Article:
• United States
    • United States Courts of Appeals. United States Court of Appeals (2nd Circuit)
    • March 25, 2010
    ...ambiguity, will generally end there." United States v. Venturella, 391 F.3d 120, 125 (2d Cir.2004) (quoting Collazos v. United States, 368 F.3d 190, 196 (2d Cir.2004)) (internal quo-[599 F.3d 256]tation marks omitted). We interpret the unambiguous terms of statutes according to their ordina......
  • United States v. All Assets Listed in Attachment A (In re Rem), Civil No. 1:14-cv-969
    • United States
    • United States District Courts. 4th Circuit. United States District Court (Eastern District of Virginia)
    • February 27, 2015
    ...to dismiss appeal of criminal defendant who was a fugitive during the pendency of his appeal). See also Collazos v. United States, 368 F.3d 190, 197 (2d. Cir. 2004) (discussing cases invoking the common law fugitive disentitlement doctrine). In Degen v. United States, 517 U.S. 820 (1996), t......
  • Mizrahi v. Gonzales, No. 05-0010-ag.
    • United States
    • U.S. Court of Appeals — Second Circuit
    • June 27, 2007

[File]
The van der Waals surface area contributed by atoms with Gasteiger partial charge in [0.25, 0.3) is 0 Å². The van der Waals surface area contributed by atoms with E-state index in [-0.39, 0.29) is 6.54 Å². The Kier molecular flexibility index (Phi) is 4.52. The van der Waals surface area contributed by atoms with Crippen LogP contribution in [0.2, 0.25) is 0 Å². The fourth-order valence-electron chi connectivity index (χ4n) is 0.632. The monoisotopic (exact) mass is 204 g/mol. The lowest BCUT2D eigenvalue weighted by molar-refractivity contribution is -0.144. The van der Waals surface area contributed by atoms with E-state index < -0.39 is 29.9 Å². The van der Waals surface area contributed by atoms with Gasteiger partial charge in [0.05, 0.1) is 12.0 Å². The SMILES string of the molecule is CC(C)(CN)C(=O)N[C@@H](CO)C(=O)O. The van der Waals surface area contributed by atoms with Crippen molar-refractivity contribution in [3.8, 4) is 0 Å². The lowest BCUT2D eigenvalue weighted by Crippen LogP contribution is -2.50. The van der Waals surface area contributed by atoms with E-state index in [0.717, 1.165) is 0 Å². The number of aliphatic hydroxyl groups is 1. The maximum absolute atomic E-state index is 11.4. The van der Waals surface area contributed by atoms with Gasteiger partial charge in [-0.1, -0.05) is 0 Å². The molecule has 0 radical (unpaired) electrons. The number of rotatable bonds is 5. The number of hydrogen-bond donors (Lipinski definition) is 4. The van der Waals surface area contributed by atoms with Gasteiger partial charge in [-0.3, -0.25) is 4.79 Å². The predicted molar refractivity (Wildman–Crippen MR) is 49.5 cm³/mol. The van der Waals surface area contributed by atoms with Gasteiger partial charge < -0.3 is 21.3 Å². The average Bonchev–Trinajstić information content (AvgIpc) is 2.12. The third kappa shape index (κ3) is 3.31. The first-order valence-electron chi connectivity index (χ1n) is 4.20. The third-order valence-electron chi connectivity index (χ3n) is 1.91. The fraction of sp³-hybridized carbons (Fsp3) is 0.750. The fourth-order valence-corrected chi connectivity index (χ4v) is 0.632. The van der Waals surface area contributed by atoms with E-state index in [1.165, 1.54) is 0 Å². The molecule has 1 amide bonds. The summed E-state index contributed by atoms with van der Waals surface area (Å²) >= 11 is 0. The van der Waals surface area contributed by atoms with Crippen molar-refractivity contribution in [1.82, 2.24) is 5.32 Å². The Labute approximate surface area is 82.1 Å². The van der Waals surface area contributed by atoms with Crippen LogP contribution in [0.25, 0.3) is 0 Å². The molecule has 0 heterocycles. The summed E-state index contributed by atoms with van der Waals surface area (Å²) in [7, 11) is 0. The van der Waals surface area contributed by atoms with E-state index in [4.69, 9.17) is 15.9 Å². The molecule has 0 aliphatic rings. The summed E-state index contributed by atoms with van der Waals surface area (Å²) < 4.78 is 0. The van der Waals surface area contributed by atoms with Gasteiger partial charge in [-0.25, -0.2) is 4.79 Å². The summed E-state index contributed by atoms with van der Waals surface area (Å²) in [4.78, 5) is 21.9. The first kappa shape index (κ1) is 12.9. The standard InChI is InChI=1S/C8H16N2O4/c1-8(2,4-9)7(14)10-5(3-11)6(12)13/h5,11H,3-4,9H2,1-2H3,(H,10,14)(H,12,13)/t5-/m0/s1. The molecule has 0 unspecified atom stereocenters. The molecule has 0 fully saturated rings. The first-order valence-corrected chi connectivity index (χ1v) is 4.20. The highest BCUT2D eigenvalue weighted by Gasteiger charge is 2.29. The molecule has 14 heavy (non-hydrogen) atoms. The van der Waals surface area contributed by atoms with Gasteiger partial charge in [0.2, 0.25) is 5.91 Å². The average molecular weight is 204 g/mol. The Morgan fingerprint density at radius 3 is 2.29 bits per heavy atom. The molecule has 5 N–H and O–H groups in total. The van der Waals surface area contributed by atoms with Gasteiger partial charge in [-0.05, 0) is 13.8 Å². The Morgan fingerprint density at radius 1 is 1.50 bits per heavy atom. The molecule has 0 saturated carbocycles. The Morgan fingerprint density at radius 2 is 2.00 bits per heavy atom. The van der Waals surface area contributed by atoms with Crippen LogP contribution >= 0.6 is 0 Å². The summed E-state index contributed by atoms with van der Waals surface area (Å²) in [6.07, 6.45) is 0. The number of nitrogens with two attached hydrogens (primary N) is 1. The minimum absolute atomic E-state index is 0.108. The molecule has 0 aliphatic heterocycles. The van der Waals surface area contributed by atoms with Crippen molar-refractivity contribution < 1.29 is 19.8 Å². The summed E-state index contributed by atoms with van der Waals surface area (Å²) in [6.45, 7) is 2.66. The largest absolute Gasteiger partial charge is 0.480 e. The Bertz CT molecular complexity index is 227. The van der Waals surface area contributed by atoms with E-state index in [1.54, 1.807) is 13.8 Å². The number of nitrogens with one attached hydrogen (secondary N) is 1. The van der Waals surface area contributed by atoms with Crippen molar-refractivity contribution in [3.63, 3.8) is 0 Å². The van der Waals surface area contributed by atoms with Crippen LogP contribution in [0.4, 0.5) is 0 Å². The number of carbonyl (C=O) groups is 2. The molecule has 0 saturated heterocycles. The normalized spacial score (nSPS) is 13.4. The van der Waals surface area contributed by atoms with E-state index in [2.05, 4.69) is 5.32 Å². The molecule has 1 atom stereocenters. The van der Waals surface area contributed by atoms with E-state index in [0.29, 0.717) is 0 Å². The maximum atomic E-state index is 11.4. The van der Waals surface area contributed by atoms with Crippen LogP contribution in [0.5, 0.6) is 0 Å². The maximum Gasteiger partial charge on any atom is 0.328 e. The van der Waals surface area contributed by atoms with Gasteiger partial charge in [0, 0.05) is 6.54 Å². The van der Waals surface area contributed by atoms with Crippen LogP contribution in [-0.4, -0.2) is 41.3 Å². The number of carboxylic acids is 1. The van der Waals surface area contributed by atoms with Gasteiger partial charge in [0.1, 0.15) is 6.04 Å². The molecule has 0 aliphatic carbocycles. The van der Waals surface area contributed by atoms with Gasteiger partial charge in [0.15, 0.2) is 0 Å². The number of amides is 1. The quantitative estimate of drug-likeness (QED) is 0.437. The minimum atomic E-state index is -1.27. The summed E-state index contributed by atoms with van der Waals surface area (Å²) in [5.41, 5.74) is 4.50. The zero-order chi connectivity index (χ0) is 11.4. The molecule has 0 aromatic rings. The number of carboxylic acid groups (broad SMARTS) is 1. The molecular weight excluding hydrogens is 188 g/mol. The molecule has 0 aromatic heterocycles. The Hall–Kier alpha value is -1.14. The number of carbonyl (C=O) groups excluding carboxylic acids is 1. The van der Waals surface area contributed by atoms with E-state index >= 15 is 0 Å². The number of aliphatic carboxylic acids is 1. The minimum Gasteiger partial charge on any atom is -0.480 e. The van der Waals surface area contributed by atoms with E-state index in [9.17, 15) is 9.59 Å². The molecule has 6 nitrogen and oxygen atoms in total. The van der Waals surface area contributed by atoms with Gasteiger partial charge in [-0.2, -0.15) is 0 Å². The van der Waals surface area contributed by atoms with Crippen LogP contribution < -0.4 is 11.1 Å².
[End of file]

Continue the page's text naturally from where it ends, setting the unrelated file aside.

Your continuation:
...it stands in apposition to the first, we construe the disjunctive word to convey different meanings'") (quoting Collazos v. United States, 368 F.3d 190, 199 (2d Cir.2004)). Parentheticals can be used to the same effect. 492 F.3d 166 See Lawrence E. Filson, The Legislative Drafter's Desk Ref......
  • Abc v. Def, Docket No. 06-1362-cv.
    • United States
    • United States Courts of Appeals. United States Court of Appeals (2nd Circuit)
    • September 5, 2007
    ..."`to give effect, if possible, to every clause and word of a statute,' and to render none superfluous." Collazos v. United States, 368 F.3d 190, 199 (2d Cir.2004) (quoting Duncan v. Walker, 533 U.S. 167, 174, 121 S.Ct. 2120, 150 L.Ed.2d 251 (2001)); see also Tablie v. Gonzales, 471 F.3d 60,......